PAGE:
A pair of rusted anchors on a stony beach, with human figures in the far distance

An anchor is a named point in a page, invisible to the viewer, embedded in code. By using an <a> link you can navigate to not only a specific page, but also a specific location on that page. This is particularly useful when you have very long pages, and want to give the user the ability to navigate to a specific section (for example, in a long article or essay written on a single page).

First, you need to create an anchor point. This is achieved by adding an id attribute to the tag nearest the point your want to jump to: usually, but not exclusively, a heading element. Note that the id attribute value must be unique to that page. For example, a heading element with an id of introduction:

<h1 id="introduction" >Introduction</h1>

While almost any tag may be given an id attribute (and doing so becomes very useful for both CSS and JavaScript), no other element on this page can have an id value of introduction.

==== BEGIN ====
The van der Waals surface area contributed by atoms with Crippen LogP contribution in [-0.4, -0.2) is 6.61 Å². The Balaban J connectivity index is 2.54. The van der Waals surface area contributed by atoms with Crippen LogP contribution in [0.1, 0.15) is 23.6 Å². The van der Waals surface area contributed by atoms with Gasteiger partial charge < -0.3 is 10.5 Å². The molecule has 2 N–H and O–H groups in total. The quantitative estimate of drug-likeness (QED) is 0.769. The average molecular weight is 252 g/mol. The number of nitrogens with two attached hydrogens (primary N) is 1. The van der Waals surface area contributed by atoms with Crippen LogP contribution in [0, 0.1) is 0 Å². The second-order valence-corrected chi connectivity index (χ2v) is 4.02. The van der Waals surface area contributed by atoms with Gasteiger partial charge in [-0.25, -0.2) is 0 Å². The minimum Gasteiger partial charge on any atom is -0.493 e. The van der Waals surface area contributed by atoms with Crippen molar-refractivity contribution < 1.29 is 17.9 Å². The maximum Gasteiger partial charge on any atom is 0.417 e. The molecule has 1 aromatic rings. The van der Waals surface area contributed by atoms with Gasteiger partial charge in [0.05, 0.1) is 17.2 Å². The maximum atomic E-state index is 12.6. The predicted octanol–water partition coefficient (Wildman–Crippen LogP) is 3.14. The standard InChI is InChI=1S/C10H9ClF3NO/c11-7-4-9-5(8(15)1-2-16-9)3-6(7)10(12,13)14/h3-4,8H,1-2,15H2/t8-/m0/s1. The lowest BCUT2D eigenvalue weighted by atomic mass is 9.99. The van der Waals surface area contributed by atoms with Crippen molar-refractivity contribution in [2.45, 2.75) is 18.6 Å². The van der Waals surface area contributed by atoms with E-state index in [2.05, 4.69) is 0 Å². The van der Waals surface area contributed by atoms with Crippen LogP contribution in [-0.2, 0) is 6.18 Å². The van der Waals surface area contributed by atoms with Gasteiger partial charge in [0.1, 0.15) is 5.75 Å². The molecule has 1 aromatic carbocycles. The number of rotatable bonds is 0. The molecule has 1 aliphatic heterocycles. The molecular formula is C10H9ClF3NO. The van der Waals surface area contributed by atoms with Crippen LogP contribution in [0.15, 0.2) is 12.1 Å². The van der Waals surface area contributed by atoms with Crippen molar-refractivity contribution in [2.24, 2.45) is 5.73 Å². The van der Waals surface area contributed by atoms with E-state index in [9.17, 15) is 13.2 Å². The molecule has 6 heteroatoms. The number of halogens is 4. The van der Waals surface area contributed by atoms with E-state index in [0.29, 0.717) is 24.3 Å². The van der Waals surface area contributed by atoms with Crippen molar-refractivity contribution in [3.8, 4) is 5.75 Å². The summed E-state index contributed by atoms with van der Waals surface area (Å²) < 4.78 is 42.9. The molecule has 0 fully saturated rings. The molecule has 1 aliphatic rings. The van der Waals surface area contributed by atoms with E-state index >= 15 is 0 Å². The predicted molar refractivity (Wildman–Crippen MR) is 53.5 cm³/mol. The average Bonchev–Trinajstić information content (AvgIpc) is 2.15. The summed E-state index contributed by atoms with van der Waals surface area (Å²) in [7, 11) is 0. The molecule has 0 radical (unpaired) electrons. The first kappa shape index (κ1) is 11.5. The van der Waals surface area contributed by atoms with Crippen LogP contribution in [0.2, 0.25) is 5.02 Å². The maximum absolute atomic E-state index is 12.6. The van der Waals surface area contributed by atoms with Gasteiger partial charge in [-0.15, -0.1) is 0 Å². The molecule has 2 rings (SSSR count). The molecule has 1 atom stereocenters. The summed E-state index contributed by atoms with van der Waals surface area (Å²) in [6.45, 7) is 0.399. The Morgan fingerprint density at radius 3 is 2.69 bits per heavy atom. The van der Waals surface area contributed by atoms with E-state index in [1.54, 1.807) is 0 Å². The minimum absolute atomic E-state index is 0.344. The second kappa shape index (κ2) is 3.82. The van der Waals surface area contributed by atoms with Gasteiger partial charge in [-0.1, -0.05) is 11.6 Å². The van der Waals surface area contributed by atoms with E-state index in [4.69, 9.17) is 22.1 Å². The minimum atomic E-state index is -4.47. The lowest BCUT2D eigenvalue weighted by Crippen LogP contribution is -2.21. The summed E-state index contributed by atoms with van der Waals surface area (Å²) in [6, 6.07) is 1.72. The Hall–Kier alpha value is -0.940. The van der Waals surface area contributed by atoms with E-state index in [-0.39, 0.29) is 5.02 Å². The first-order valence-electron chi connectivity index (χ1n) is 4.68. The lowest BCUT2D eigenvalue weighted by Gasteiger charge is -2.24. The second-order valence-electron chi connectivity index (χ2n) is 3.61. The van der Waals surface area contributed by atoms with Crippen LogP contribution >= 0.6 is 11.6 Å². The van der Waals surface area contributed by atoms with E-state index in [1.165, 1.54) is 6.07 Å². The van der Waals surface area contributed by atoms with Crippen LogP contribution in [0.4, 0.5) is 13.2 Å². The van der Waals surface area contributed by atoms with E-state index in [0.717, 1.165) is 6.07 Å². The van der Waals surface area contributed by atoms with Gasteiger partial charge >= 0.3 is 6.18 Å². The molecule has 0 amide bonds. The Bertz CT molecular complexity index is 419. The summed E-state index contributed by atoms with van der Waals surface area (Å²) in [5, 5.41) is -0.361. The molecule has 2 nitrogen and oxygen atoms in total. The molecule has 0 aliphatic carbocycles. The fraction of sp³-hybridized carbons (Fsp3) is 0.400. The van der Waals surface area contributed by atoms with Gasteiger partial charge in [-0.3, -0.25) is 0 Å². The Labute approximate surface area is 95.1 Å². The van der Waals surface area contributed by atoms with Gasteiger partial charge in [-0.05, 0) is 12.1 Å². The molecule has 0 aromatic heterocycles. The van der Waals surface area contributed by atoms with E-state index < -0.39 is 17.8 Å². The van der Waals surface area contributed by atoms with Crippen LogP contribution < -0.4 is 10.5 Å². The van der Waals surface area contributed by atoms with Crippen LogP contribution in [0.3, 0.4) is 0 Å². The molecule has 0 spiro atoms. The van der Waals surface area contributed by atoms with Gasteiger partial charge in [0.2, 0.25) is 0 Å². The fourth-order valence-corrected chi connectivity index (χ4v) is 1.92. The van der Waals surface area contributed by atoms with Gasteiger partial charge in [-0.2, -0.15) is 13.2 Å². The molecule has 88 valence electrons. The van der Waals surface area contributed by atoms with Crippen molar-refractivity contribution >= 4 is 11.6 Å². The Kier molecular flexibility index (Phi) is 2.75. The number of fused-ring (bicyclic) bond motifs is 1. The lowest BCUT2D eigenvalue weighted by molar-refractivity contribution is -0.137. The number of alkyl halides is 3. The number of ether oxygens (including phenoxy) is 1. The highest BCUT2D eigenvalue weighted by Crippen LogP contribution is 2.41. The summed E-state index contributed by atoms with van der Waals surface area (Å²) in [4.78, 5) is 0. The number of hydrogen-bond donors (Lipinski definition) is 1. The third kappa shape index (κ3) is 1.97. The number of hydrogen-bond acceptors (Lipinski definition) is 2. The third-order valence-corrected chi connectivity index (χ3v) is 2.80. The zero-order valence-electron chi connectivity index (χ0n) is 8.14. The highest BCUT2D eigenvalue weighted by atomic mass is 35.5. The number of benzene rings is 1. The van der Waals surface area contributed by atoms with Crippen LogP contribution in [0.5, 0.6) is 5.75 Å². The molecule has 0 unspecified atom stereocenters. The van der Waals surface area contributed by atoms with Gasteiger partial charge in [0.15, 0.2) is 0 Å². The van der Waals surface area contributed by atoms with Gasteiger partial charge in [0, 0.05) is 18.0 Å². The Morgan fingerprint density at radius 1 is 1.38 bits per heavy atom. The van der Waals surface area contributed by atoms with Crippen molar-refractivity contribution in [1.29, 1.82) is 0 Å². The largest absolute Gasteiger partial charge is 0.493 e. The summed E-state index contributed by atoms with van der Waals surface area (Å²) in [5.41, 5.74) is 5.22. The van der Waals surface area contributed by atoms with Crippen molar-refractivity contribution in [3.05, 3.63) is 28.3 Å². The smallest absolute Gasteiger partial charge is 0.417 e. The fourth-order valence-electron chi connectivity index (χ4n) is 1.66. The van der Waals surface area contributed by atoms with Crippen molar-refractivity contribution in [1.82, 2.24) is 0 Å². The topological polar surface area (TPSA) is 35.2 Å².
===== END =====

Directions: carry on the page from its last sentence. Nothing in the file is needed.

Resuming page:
Then you need to create a link to this location. Using a standard link tag, write a link to the id attribute value you just created, with a # sign in front of it:

<a href="#introduction">Go to the introduction</a>

Note that you will need plenty of space between the link and the anchor in order to see the page move when you click on this link. The easiest and most forthright method is to enter some filler filler text between the link and its destination.

Assuming that the anchor was on a page called manual.html and you were linking from another page to the specific location of important_info in manual.html the link would be:

<a href="manual.html#important_info">Read this information first<a>

Photograph by Barry Tetchner, used under a Creative Commons Attribution-NonCommercial-NoDerivs 2.0 Generic license

Enjoy this piece? I invite you to follow me at twitter.com/dudleystorey to learn more.